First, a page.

Cordelia Calista Morley Cox, 1823-1915
AUTOBIOGRAPHY OF CORDELIA MORLEY COX
While I am on earth and able to write with the pen in my own hand, I will give to my children and my children’s children, a testimony that I know that God lives and will bless all those who wish to do his will. I was baptized when eight years old. I always tried to bear a good name and follow the teachings of my parents and those whose right it was to rule over me. In the spring of forty-four , plural marriage was introduced to me by my parents from Joseph Smith, asking their consent and a request to me to be his wife. Imagine if you can my feelings, to be a plural wife, something I never thought I ever could . I knew nothing of such religion and could not accept it. Neither did I.
In June 1844, Joseph Smith was martyred and it was a time of mourning for all. After Joseph Smith’s death, I was visited by some of his most intimate friends who knew his request and explained to me this religion, counseling me to accept his wishes for he now was gone and could do no more for himself. I accepted Joseph Smith’s desire and in 1846, January 27, was married to your father in the Nauvoo Temple. While still kneeling upon the altar, my hand clasped in his, now his wife, he gave his consent and I was sealed to Joseph Smith for eternity. I lived with your father and loved him. I was satisfied with the course I had taken. I had three little girls with him. I took comfort [they were] born under the new and everlasting covenant. I had not doubted. I thought if one principle taught by Joseph Smith was true, all he taught must be true. I was sincere in my belief and had never doubted the truth of what I had accepted. Still, I had no testimony for myself of the truth of such a principle and became acquainted with the trials and hardships of such a life but was satisfied and contented in the course I had taken. I had three little girls born under the new and everlasting covenant. I loved them and took good care of them.
The Latter-day Saints were preparing to leave and come to Utah. We lived in a settlement where as the Mormons moved away, the Gentiles would buy the improvements until our family was left quite alone with the outside world. Then they began to persecute us. Your father was taken into a Gentile court and tried for breaking laws of the land by living with more than one wife. I had a true companion; her husband was mine also. We were driven from our home in the dead of winter. They told us our religion was false and we had been deceived. I had no one to go to for knowledge or for comfort. I began to worry and to wonder if I had in these ears been so deceived. I longed for a testimony from my Father in Heaven, to know for myself whether I was right or wrong. I was called a fallen woman. The finger of scorn was pointed at me. I felt that it was more than I could endure and in the humility of my soul, I prayed that I might have a testimony from him who knows the hearts of all. One night I dreamed. I thought I was in the midst of a multitude of people. President Young arose and spoke to the people. He then said there would be a spirit go around to whisper comfort in the ear of everyone. All was silent as death as I sat. Then the spirit came to me and whispered in my ear these words, “Don’t ever change your condition or wish it otherwise,” for I was better off than thousands and thousands of others. This brought peace to my mind and I have felt satisfied ever since. The Lord has been my guide; in Him I put my trust. I am thankful that I have been true to the covenants I have made with my Father in Heaven. I am thankful for my children that have been given to me. I pray that God will accept us all, and blessed to come forth through a glorious resurrection and receive a crown of eternal life in His kingdom.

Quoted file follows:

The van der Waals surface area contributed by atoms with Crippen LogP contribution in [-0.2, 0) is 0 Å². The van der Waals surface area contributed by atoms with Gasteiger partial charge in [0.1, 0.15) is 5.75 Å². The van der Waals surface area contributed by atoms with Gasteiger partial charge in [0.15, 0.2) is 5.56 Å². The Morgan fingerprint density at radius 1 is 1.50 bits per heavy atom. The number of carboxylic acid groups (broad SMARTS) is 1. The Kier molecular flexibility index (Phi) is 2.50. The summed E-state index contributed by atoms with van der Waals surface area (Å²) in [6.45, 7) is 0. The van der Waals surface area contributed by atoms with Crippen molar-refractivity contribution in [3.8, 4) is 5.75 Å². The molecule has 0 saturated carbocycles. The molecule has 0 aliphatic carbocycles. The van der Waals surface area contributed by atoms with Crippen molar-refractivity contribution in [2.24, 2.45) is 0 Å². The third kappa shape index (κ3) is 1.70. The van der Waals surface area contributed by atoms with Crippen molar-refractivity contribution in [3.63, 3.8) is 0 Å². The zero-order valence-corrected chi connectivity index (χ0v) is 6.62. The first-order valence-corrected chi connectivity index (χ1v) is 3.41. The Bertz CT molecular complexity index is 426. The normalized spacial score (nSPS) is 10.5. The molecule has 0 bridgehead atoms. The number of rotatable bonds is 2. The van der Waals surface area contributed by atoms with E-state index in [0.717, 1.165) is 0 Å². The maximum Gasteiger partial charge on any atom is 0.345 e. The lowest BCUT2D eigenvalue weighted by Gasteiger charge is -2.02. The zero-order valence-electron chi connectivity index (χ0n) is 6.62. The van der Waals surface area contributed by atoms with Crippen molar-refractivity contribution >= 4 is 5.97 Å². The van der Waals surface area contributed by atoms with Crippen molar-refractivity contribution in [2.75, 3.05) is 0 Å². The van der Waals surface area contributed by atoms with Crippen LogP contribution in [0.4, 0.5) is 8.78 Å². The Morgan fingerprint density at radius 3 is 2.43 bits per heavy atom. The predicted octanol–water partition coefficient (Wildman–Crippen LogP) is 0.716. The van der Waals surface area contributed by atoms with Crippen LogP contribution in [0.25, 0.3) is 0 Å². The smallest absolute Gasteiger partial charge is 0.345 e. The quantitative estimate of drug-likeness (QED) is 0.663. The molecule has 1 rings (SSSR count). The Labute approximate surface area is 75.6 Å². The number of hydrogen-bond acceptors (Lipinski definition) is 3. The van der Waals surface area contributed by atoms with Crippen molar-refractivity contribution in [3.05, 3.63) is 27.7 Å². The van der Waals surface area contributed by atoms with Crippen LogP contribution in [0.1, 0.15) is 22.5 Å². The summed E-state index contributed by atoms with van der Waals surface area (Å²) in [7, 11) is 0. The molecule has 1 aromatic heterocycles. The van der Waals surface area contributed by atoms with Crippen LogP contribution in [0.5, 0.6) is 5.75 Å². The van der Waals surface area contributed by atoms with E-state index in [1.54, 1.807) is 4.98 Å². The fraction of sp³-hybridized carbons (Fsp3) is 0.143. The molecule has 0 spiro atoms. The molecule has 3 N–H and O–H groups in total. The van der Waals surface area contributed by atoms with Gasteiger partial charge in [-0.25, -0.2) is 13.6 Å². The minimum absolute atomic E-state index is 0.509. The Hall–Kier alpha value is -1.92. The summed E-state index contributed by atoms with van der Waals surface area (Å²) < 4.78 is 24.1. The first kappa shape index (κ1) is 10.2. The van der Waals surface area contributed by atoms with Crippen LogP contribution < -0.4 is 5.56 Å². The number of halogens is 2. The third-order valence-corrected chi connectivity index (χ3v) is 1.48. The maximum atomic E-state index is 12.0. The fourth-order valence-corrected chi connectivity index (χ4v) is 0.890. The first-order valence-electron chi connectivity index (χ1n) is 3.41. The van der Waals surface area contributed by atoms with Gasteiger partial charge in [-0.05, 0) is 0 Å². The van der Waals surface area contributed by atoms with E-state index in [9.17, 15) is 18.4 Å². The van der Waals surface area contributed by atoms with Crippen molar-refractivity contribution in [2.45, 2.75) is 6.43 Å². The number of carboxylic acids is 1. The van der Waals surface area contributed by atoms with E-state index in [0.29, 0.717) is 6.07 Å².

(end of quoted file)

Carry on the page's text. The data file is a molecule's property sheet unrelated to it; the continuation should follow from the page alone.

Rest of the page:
The Relief Society was organized by Joseph Smith in 1842, 67 years ago today, March 17, 1909.